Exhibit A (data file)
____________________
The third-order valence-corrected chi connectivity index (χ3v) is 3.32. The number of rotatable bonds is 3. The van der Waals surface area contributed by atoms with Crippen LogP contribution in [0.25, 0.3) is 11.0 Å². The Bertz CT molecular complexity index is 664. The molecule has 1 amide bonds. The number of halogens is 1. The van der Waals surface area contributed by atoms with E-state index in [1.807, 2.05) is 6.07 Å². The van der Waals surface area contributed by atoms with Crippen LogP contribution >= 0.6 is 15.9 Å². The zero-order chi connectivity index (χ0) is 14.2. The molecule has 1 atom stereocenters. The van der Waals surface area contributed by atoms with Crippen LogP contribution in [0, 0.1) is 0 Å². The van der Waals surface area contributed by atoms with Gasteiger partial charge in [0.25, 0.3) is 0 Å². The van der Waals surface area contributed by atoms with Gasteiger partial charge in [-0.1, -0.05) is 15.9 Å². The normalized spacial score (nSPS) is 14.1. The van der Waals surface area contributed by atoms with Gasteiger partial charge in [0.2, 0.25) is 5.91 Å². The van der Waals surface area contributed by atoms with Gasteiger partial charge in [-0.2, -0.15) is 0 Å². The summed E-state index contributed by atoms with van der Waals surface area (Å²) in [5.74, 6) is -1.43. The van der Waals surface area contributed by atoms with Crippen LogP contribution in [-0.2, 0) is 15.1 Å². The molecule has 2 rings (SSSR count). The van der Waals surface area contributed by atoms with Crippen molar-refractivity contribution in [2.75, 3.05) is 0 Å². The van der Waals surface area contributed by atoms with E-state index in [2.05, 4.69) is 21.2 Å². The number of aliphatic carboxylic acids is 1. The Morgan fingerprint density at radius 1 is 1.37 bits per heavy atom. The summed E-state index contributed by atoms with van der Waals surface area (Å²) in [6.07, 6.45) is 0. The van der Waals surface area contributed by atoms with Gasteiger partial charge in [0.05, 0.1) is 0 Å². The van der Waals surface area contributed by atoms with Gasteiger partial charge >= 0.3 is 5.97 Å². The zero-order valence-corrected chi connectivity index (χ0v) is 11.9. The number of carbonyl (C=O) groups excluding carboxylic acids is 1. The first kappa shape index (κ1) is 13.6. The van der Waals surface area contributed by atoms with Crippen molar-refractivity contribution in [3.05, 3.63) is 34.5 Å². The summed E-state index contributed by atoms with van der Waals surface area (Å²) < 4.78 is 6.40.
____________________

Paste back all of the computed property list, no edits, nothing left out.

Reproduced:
The third-order valence-corrected chi connectivity index (χ3v) is 3.32. The number of rotatable bonds is 3. The van der Waals surface area contributed by atoms with Crippen LogP contribution in [0.25, 0.3) is 11.0 Å². The Bertz CT molecular complexity index is 664. The molecule has 1 amide bonds. The number of halogens is 1. The van der Waals surface area contributed by atoms with E-state index in [1.807, 2.05) is 6.07 Å². The van der Waals surface area contributed by atoms with Crippen LogP contribution >= 0.6 is 15.9 Å². The zero-order chi connectivity index (χ0) is 14.2. The molecule has 1 atom stereocenters. The van der Waals surface area contributed by atoms with Crippen LogP contribution in [0, 0.1) is 0 Å². The van der Waals surface area contributed by atoms with Gasteiger partial charge in [0.25, 0.3) is 0 Å². The van der Waals surface area contributed by atoms with Gasteiger partial charge in [-0.1, -0.05) is 15.9 Å². The normalized spacial score (nSPS) is 14.1. The van der Waals surface area contributed by atoms with Gasteiger partial charge in [0.2, 0.25) is 5.91 Å². The van der Waals surface area contributed by atoms with Gasteiger partial charge in [-0.2, -0.15) is 0 Å². The summed E-state index contributed by atoms with van der Waals surface area (Å²) in [5.74, 6) is -1.43. The van der Waals surface area contributed by atoms with Crippen LogP contribution in [-0.2, 0) is 15.1 Å². The molecule has 2 rings (SSSR count). The van der Waals surface area contributed by atoms with Crippen molar-refractivity contribution in [2.75, 3.05) is 0 Å². The van der Waals surface area contributed by atoms with E-state index in [2.05, 4.69) is 21.2 Å². The number of aliphatic carboxylic acids is 1. The Morgan fingerprint density at radius 1 is 1.37 bits per heavy atom. The summed E-state index contributed by atoms with van der Waals surface area (Å²) in [6.07, 6.45) is 0. The van der Waals surface area contributed by atoms with Gasteiger partial charge in [0.05, 0.1) is 0 Å². The van der Waals surface area contributed by atoms with Gasteiger partial charge >= 0.3 is 5.97 Å². The zero-order valence-corrected chi connectivity index (χ0v) is 11.9. The number of carbonyl (C=O) groups excluding carboxylic acids is 1. The first kappa shape index (κ1) is 13.6. The van der Waals surface area contributed by atoms with Crippen molar-refractivity contribution in [3.05, 3.63) is 34.5 Å². The summed E-state index contributed by atoms with van der Waals surface area (Å²) < 4.78 is 6.40.